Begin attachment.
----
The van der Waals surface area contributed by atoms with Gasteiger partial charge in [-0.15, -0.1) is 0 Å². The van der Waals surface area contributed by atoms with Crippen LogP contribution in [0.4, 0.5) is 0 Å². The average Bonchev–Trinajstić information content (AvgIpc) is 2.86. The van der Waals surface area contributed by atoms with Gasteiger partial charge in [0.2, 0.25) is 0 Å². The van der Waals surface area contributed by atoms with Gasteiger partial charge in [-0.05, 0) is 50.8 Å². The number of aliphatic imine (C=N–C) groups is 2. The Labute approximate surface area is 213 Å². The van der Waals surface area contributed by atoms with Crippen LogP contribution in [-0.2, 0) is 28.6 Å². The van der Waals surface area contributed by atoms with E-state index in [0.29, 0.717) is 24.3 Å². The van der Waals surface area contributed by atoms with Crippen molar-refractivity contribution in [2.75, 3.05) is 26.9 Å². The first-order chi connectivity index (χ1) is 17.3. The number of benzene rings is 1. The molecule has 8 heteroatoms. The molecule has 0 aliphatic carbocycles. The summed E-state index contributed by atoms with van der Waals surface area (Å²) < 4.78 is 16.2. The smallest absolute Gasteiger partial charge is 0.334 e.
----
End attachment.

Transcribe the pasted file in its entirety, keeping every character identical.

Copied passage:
The van der Waals surface area contributed by atoms with Gasteiger partial charge in [-0.15, -0.1) is 0 Å². The van der Waals surface area contributed by atoms with Crippen LogP contribution in [0.4, 0.5) is 0 Å². The average Bonchev–Trinajstić information content (AvgIpc) is 2.86. The van der Waals surface area contributed by atoms with Gasteiger partial charge in [0.2, 0.25) is 0 Å². The van der Waals surface area contributed by atoms with Gasteiger partial charge in [-0.05, 0) is 50.8 Å². The number of aliphatic imine (C=N–C) groups is 2. The Labute approximate surface area is 213 Å². The van der Waals surface area contributed by atoms with Crippen LogP contribution in [-0.2, 0) is 28.6 Å². The van der Waals surface area contributed by atoms with E-state index in [0.29, 0.717) is 24.3 Å². The van der Waals surface area contributed by atoms with Crippen molar-refractivity contribution in [2.75, 3.05) is 26.9 Å². The first-order chi connectivity index (χ1) is 17.3. The number of benzene rings is 1. The molecule has 8 heteroatoms. The molecule has 0 aliphatic carbocycles. The summed E-state index contributed by atoms with van der Waals surface area (Å²) < 4.78 is 16.2. The smallest absolute Gasteiger partial charge is 0.334 e.